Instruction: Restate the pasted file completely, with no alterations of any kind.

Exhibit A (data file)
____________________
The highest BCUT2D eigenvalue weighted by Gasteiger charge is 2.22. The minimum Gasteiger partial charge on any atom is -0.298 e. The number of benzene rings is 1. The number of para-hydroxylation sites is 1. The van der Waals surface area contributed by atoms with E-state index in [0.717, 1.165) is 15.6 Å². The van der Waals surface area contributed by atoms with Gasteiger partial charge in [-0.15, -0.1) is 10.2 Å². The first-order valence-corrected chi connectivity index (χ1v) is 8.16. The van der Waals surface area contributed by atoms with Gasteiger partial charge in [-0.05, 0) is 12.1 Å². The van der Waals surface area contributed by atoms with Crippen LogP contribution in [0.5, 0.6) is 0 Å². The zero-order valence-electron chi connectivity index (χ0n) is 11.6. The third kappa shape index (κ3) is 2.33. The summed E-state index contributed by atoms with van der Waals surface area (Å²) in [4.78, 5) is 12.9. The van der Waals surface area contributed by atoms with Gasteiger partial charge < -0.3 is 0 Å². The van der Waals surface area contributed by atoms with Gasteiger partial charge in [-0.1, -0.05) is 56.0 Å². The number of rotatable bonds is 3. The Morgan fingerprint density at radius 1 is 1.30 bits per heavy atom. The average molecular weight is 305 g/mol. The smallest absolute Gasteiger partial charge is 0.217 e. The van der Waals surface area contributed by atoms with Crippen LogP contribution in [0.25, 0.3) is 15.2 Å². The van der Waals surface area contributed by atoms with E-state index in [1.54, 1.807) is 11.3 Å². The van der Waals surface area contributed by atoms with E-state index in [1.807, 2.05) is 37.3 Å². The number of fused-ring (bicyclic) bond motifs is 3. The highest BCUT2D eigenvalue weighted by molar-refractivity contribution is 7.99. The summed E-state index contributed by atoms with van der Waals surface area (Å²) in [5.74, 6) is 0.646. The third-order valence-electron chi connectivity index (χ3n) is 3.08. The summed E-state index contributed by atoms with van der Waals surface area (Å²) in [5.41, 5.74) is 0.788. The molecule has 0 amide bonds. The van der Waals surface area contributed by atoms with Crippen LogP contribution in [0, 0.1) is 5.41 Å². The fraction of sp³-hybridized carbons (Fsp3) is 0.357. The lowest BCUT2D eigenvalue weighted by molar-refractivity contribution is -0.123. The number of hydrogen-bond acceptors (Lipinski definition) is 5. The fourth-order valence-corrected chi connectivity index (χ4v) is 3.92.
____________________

The highest BCUT2D eigenvalue weighted by Gasteiger charge is 2.22. The minimum Gasteiger partial charge on any atom is -0.298 e. The number of benzene rings is 1. The number of para-hydroxylation sites is 1. The van der Waals surface area contributed by atoms with E-state index in [0.717, 1.165) is 15.6 Å². The van der Waals surface area contributed by atoms with Gasteiger partial charge in [-0.15, -0.1) is 10.2 Å². The first-order valence-corrected chi connectivity index (χ1v) is 8.16. The van der Waals surface area contributed by atoms with Gasteiger partial charge in [-0.05, 0) is 12.1 Å². The van der Waals surface area contributed by atoms with Crippen LogP contribution in [0.5, 0.6) is 0 Å². The zero-order valence-electron chi connectivity index (χ0n) is 11.6. The third kappa shape index (κ3) is 2.33. The summed E-state index contributed by atoms with van der Waals surface area (Å²) in [4.78, 5) is 12.9. The van der Waals surface area contributed by atoms with Gasteiger partial charge < -0.3 is 0 Å². The van der Waals surface area contributed by atoms with Gasteiger partial charge in [-0.1, -0.05) is 56.0 Å². The number of rotatable bonds is 3. The Morgan fingerprint density at radius 1 is 1.30 bits per heavy atom. The average molecular weight is 305 g/mol. The smallest absolute Gasteiger partial charge is 0.217 e. The van der Waals surface area contributed by atoms with Crippen LogP contribution in [0.25, 0.3) is 15.2 Å². The van der Waals surface area contributed by atoms with E-state index in [1.54, 1.807) is 11.3 Å². The van der Waals surface area contributed by atoms with E-state index in [1.807, 2.05) is 37.3 Å². The number of fused-ring (bicyclic) bond motifs is 3. The highest BCUT2D eigenvalue weighted by molar-refractivity contribution is 7.99. The summed E-state index contributed by atoms with van der Waals surface area (Å²) in [5.74, 6) is 0.646. The third-order valence-electron chi connectivity index (χ3n) is 3.08. The summed E-state index contributed by atoms with van der Waals surface area (Å²) in [5.41, 5.74) is 0.788. The molecule has 0 amide bonds. The van der Waals surface area contributed by atoms with Crippen LogP contribution in [0, 0.1) is 5.41 Å². The fraction of sp³-hybridized carbons (Fsp3) is 0.357. The lowest BCUT2D eigenvalue weighted by molar-refractivity contribution is -0.123. The number of hydrogen-bond acceptors (Lipinski definition) is 5. The fourth-order valence-corrected chi connectivity index (χ4v) is 3.92.